Temporary variances are granted (or in some cases, not granted) by the Administrator for issues like natural disasters and other problems organic businesses run into.
To learn more about how to request a temporary variance, what forms are needed and so on, read: What are NOP Temporary Variances?
Not all organic businesses need to become certified, but in many cases, certification will apply. Exceptions usually include being exempt or processing a non-agricultural organic products.
However, even if you don't need organic certification via National Organic Program (NOP) policy, it's a wise move to seriously consider getting certified. Getting certified is much more than a simple organic label, it's also a move that shows consumers, not to mention your organic peers, that you are dedicated to organic integrity.
Learn more: Does Your Business Need to be Certified Organic?
Typically as an organic selling point, I don't suggest you promote "nutrition" over other organic aspects, simply because of all the organic perks, nutrition is the perk that's least supported by hardcore evidence. Still, if you're an organic business owner or a consumer interested in the benefits of organics, consider that while numerous debates about the nutritional aspects of organic food swirl about, there are some real nutrition benefits of organics.
First off eating poison (pesticides) is FAR from nutritious. Secondly, while organic nutrition research is highly debated, there are some studies that show off some key nutritional benefits of eating organic over conventional, such as...
- Many organic berries are more nutritious than conventional.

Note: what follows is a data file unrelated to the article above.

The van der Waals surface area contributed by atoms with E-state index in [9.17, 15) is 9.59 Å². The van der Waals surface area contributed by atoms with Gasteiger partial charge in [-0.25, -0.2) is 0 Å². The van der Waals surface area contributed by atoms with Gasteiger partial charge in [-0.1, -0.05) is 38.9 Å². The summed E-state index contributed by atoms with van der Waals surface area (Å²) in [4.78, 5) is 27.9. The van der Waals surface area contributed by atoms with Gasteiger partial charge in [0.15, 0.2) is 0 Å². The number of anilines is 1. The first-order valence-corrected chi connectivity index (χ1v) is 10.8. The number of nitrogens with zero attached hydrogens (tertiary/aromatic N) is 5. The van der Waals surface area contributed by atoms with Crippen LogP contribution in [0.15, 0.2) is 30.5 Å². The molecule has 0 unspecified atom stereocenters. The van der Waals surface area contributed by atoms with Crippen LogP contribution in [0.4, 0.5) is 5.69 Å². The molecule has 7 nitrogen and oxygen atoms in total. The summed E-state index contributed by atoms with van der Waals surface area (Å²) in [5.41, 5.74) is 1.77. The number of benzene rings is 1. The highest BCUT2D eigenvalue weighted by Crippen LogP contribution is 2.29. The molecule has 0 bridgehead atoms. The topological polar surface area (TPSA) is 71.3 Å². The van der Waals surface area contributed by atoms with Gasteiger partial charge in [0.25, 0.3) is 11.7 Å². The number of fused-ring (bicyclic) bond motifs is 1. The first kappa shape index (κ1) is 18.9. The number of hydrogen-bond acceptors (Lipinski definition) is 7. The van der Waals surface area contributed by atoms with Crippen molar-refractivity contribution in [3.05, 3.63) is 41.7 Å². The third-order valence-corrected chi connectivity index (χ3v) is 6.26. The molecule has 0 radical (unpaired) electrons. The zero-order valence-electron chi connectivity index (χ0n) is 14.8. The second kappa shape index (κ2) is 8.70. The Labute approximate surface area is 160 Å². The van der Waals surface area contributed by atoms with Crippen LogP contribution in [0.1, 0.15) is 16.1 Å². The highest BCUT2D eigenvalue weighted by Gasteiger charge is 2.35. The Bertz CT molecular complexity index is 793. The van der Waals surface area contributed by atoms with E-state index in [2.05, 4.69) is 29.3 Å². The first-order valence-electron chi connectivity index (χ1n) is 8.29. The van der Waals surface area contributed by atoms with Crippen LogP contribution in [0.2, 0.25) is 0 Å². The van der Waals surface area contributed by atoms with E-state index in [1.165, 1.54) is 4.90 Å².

- Scientific findings confirm that organic food production results in high nutritional quality.
- Blueberries grown organically have significantly higher fructose and glucose levels, malic acid, total phenolics, total anthocyanins and antioxidant levels than conventional blueberries.
- Organic foods have around 25% higher concentration of 11 key nutrients than the same conventional food items.
See more evidence about organic nutrition here: Is Organic Food More Nutritious than Conventional?
You can join representatives from USDA agencies engaged in supporting organic agriculture for a Stakeholders Listening Session on organic provisions in the Agricultural Act of 2014. USDA is hoping to hear various individual thoughts on the implementation process and the impact it will have on the communities that folks serve. Details of this event are below.
- Date: Monday, April 14, 2014
- Time: 12:00 pm to 1:30 pm EST
- Where: USDA South Building. Room TBD; U.S. Department of Agriculture - 1400 Independence Avenue, SW. - Washington, DC 20250
There is limited room for in-person attendees, so if you'd like to attend, you should RSVP to receive the call-in number and room asap, or at the latest, 12pm on Thursday, April 10. Email your RSVP to firstname.lastname@example.org. Please indicate in your RSVP if you require a call-in number. All questions about the event can be emailed to email@example.com.
- Policy Analysts, Accreditation Managers, and Materials Specialists (all may be listed in USAJobs under the title "Agricultural Marketing Specialists" - read the announcement for the more specific role)
- Compliance and Enforcement Specialists (may be listed as "Compliance Officer")
- Communication, Outreach, Training Specialist
- Program Analysts and Administrative Support
All job announcement postings can be seen in full on usajobs.gov.
The National Organic Program (NOP) has just updated the NOP 2000: "Accreditation Policies and Procedures" document. The updated instruction offers up some general policies and procedures for organizations seeking or maintaining accreditation as NOP certifiers.
NOP notes that now the instruction have been revised with a goal of maximizing the efficiency of the accreditation process and integrating the newer Sound and Sensible principles into accreditation activities.
Download the pdf here: "Accreditation Policies and Procedures" document (pdf).